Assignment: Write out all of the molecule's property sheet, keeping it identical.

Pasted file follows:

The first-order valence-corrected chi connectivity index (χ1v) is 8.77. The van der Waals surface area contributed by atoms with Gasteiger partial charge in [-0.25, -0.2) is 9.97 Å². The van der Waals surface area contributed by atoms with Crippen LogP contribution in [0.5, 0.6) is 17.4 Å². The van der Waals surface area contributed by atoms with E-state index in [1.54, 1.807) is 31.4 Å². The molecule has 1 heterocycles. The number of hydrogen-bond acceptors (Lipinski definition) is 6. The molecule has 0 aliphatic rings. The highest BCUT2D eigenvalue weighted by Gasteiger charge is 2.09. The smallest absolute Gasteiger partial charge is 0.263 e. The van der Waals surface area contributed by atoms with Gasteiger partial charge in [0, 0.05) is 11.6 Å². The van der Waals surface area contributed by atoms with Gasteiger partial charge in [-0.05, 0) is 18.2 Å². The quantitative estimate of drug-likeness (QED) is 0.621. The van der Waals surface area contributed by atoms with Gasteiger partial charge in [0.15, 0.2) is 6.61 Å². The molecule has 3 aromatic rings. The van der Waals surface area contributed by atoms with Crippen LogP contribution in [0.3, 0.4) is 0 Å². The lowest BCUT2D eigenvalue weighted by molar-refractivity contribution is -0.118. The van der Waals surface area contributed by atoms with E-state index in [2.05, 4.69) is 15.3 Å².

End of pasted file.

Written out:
The first-order valence-corrected chi connectivity index (χ1v) is 8.77. The van der Waals surface area contributed by atoms with Gasteiger partial charge in [-0.25, -0.2) is 9.97 Å². The van der Waals surface area contributed by atoms with Crippen LogP contribution in [0.5, 0.6) is 17.4 Å². The van der Waals surface area contributed by atoms with E-state index in [1.54, 1.807) is 31.4 Å². The molecule has 1 heterocycles. The number of hydrogen-bond acceptors (Lipinski definition) is 6. The molecule has 0 aliphatic rings. The highest BCUT2D eigenvalue weighted by Gasteiger charge is 2.09. The smallest absolute Gasteiger partial charge is 0.263 e. The van der Waals surface area contributed by atoms with Gasteiger partial charge in [0, 0.05) is 11.6 Å². The van der Waals surface area contributed by atoms with Gasteiger partial charge in [-0.05, 0) is 18.2 Å². The quantitative estimate of drug-likeness (QED) is 0.621. The van der Waals surface area contributed by atoms with Gasteiger partial charge in [0.15, 0.2) is 6.61 Å². The molecule has 3 aromatic rings. The van der Waals surface area contributed by atoms with Crippen LogP contribution in [0.3, 0.4) is 0 Å². The lowest BCUT2D eigenvalue weighted by molar-refractivity contribution is -0.118. The van der Waals surface area contributed by atoms with E-state index in [2.05, 4.69) is 15.3 Å².